Posts Tagged 'Odonata'

Autumn Meadowhawk

Waited all through October for the sight of a Sympetrum vicinum. Three centimeters of fiery, late season dragonfly.
Finally spotted one last Friday, when the temperature got into early 70s. Spotted at Sylvan Water in Green-Wood, the only one seen.
Not many of these have been observed this fall in NYC, at least according to iNaturalist. I didn’t get out Saturday, but on Sunday I saw a second at Valley Water after coming up empty around Sylvan. Monday I saw one at Sylvan (the same one as Friday?). October’s wet coolness may have been a factor in this poor showing. Better late than never, although there are fewer insects to eat now during the mission to perpetuate the species.

And there you go, as mask-wearing slackens off, NYC’s Corvid-19 cases climb. Testing positives are up and so are deaths, with 54 in the last week (from yesterday). Over the last 4 weeks, the average was 43 deaths per week.

Nation-wide we’re approaching 10 million cases. The US leads the world in deaths. It didn’t have to be like this. New York’s leadership — Cuomo at the state level and de Blasio for the city level — failed to heed the lessons of China and Italy. Then the Republican parts of the nation, taking their cue from the absolutely criminal Trump administration response (denial, diversion, conspiracy, patent medicine frauds, corrupt politicization of public health), failed to heed New York’s hard won lessons. Having so successfully killed off a quarter million Americans, Trump and his crew of scum are now poisoning the well of democracy by challenging the clear choice of a majority of American voters.

The Wanderer

A Wandering Glider, Pantala flavescens. Also known as the Globe Skimmer or Globe Wanderer, and one of two “rain pool gliders.” Considered the most-widespread dragonfly in the world, this species also has one of the longest multi-generational migrations in the insect world. “Basically a tropical species” says Paulson; individuals may migrate up to four thousand miles.

They’re usually relentlessly in flight around here, hunting over meadows, often at eye-level. But occasionally, they will perch during the day, in this hanging style (other dragonflies perch more horizontally).

Raptor Wednesday With Gliders

Two American Kestrel males in Green-Wood.

Hunting must be good here, because I’ve seen kestrels in this area for years. There are some great perches, with meadow below. When I was there Saturday, both Spot-winged and Wandering Gliders, the orange-y dragonflies that seem to be constantly in the air, were flying at eye-level. Kestrels eat dragonflies. Crunchy on the outside, gooey on the inside — one supposes.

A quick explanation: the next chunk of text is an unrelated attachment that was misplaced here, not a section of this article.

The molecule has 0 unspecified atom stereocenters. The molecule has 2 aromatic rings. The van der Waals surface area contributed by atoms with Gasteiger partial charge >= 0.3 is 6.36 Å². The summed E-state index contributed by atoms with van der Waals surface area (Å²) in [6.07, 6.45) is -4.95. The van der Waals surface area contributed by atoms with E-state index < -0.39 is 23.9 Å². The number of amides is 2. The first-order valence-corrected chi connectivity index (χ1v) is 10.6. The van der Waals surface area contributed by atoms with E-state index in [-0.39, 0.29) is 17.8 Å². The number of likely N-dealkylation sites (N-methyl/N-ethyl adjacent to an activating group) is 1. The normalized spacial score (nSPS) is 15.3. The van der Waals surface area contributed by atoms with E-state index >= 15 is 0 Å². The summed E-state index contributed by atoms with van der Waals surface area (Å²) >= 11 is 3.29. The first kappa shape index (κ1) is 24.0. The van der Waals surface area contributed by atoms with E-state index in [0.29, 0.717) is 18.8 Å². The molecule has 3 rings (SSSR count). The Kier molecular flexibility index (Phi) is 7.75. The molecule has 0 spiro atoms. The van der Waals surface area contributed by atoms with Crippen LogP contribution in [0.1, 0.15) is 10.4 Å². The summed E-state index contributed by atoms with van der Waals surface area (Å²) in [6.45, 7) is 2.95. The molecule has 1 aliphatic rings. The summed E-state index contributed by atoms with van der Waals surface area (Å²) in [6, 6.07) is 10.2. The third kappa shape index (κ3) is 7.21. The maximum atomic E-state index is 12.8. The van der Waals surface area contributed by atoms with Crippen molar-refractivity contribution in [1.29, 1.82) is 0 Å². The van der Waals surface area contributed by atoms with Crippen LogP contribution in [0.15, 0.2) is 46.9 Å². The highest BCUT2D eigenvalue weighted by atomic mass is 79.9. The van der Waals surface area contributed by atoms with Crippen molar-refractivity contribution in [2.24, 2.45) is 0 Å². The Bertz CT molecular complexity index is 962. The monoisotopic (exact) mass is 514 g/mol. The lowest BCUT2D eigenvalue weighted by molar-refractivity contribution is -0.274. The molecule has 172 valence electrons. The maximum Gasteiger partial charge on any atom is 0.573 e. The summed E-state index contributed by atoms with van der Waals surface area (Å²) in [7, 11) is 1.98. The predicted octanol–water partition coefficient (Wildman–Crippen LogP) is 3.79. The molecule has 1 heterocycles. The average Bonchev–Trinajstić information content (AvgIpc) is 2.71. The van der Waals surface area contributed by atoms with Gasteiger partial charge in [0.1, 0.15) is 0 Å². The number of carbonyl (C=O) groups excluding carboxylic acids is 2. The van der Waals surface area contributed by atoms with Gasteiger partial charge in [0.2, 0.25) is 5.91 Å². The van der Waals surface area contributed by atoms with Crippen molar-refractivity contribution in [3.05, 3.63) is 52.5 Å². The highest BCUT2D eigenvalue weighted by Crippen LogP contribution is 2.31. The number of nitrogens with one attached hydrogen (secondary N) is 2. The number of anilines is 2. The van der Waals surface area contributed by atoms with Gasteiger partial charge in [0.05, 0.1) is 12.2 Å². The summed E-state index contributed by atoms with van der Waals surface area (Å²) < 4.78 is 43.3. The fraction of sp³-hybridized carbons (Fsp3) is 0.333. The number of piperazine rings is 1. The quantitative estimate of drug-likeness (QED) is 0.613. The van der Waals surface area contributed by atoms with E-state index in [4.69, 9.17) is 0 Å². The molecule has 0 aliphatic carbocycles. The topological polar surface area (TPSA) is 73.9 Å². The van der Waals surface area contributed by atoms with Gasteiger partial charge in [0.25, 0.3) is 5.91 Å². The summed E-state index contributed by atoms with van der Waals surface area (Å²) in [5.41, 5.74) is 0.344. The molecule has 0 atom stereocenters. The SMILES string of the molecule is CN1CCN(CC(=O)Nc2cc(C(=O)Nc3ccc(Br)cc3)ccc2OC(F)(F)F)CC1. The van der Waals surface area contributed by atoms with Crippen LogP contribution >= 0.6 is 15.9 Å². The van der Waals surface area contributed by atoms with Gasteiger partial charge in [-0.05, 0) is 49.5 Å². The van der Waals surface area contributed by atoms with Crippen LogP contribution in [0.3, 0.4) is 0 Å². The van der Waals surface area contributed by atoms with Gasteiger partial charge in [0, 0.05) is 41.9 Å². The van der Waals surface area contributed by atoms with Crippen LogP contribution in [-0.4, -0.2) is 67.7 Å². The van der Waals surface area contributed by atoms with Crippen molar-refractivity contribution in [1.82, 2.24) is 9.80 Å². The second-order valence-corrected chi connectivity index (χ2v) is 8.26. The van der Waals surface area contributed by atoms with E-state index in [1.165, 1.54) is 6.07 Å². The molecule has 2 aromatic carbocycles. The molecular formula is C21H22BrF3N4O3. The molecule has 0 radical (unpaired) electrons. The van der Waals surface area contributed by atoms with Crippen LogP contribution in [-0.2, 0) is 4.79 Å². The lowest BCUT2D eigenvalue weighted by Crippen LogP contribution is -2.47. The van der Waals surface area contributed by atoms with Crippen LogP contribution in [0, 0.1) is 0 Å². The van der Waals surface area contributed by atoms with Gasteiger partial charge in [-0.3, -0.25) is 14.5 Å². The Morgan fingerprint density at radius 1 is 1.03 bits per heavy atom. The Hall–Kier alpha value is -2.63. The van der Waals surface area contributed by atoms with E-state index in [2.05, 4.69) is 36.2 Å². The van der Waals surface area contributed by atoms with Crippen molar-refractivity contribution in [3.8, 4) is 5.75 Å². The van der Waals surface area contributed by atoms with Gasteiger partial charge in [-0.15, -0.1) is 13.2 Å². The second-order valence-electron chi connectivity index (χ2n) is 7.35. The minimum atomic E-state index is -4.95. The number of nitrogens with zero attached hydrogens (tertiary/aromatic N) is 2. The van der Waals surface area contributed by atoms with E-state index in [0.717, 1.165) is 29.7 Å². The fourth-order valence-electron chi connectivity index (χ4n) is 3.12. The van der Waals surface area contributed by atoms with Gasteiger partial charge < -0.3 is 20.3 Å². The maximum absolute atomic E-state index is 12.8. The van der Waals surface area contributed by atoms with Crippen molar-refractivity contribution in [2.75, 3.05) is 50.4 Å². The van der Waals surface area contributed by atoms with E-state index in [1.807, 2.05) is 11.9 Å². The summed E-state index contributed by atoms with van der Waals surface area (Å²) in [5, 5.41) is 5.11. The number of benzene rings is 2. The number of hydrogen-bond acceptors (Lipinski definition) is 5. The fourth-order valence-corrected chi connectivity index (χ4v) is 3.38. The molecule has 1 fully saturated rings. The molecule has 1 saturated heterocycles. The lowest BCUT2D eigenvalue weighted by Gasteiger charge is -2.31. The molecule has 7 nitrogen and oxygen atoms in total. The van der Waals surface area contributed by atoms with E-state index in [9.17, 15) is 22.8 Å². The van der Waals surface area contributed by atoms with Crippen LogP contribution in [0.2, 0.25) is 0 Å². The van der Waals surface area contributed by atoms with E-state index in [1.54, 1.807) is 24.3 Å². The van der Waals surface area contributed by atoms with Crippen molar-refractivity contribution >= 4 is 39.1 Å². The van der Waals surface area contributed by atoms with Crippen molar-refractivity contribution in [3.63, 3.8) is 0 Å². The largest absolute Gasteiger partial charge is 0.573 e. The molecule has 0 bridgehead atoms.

Rare to see a Wandering Glider perched. They’re on the wing most of the time. The Flying Dutchman of dragonflies.
Spot-winged Glider. They don’t perch much either, but perhaps a little bit more than the Wandering. Fairly similar, but with small dark patches at the hindwing base.
These smudges can be seen in flight…


This is the first Ebony Jewelwing I’ve ever seen here in Brooklyn.
They can be common elsewhere, but this is now the first record in iNaturalist and Odonata Central for Kings Co.
A male. Eating a small fly in this shot. He was patrolling a puddle in the Dell Water, which is mostly drained now and half-filled with plants.
This makes for eight damselfly species I’ve seen here in the urban wilds of Brooklyn: Familiar Bluet, Rambur’s Forktail, Eastern Forktail, Fragile Forktail, Citrine Forktail, Lilypad Forktail, Orange Bluet, and now Ebony Jewelwing.
On iNaturalist, Staten Island is the most Ebony be-Jewelwinged of the five boroughs. The Bronx, connected to the mainland of America, comes second. Manhattan has no reports and Queens one. Long Island — of which Brooklyn is the western-most part — has ’em.
So where did this one wander in from?


Saw my first “ode” of the year on May 7th. Both damselflies, of which this is one, and dragonflies are members of the Odonata order. This one looks recently emergent. It was flying weakly, characteristic of a newly emerged adult, getting used to operating those four wings.
This one is easier to identify: a Fragile Forktail spotted on Monday. Second damsel I have seen this year. Never mind the name: I see this species all over the place, in many different habitats. They’re small but seem to be as tough as the proverbial nails.

It’s been a cool May so far. The waters need to warm up to inspire more Odonata nymphs to emerge and shed their aquatic life for the skies.

Late Odonata

Dragonfly eating damselfly.
Eastern Pondhawk female gobbling up one of the bluets.
Familiar Bluet ungobbled.
Common Green Darner male.
Autumn Meadowhawk female.
Autumn Meadowhawk male (probably). As their name suggests, these Sympetrum genus meadowhawks are one of the last species to fly during the Odonata year.

Citrine Observation

Six years after spotting a male Citrine Forktail at Brooklyn Bridge Park, I spotted one in Green-Wood this week. This is my second record.

Ischnura hastata is one the smallest of the damselflies. They like “densely vegetated pond and lake edges, grass seepages, and quiet streams,” according to Ed Lam. The site at Brooklyn Bridge Park fits that profile. Green-Wood doesn’t. But the species also gets around: strays are sometimes found far from water. Sure, there’s water in G-W, but the nearest “Water,” as the ponds are called, is very orderly, completely without vegetated edges

Odonata Central had one ten-year-old report of this species in Kings County (Brooklyn). I added mine to that database. I wasn’t aware of OC when I spotted the one in Brooklyn Bridge Park. Over at iNaturalist, there are now two observations for Kings County, although one of them is questionable: it hasn’t been confirmed to research grade; the picture isn’t clear enough; I can’t tell.

Meanwhile, my observation at Brooklyn Bridge Park isn’t counted for Kings Co. because, by a fluke of history, the Kings County line ends at the low tide mark. New York County (i.e. Manhattan) claims the piers the park is built on! Say what? This is a technical point, true, but on iNaturalist the county lines are the county lines.

Same day, nearby, this female Bluet (Familiar is the usual option, but…) was snacking on what looked like a fly.

A lot of patches went un-mown this year in Green-Wood. They’re seeing what results, along with folks from Cornell U. One thing that results: the invertebrates! Walk though the grasses and forbs, and tiny things shoot away from you, grasshoppers and katydids bound away helter-skelter, moths flutter in a whirl, and occasionally the exotic Odonata shows up.

P.S.: I wrote about odonating for the summer issue of the Clapper Rail.

Paulson on the Odonata

Dennis Paulson’s new Dragonflies and Damselflies: A Natural History‘s is a great introduction to odonating.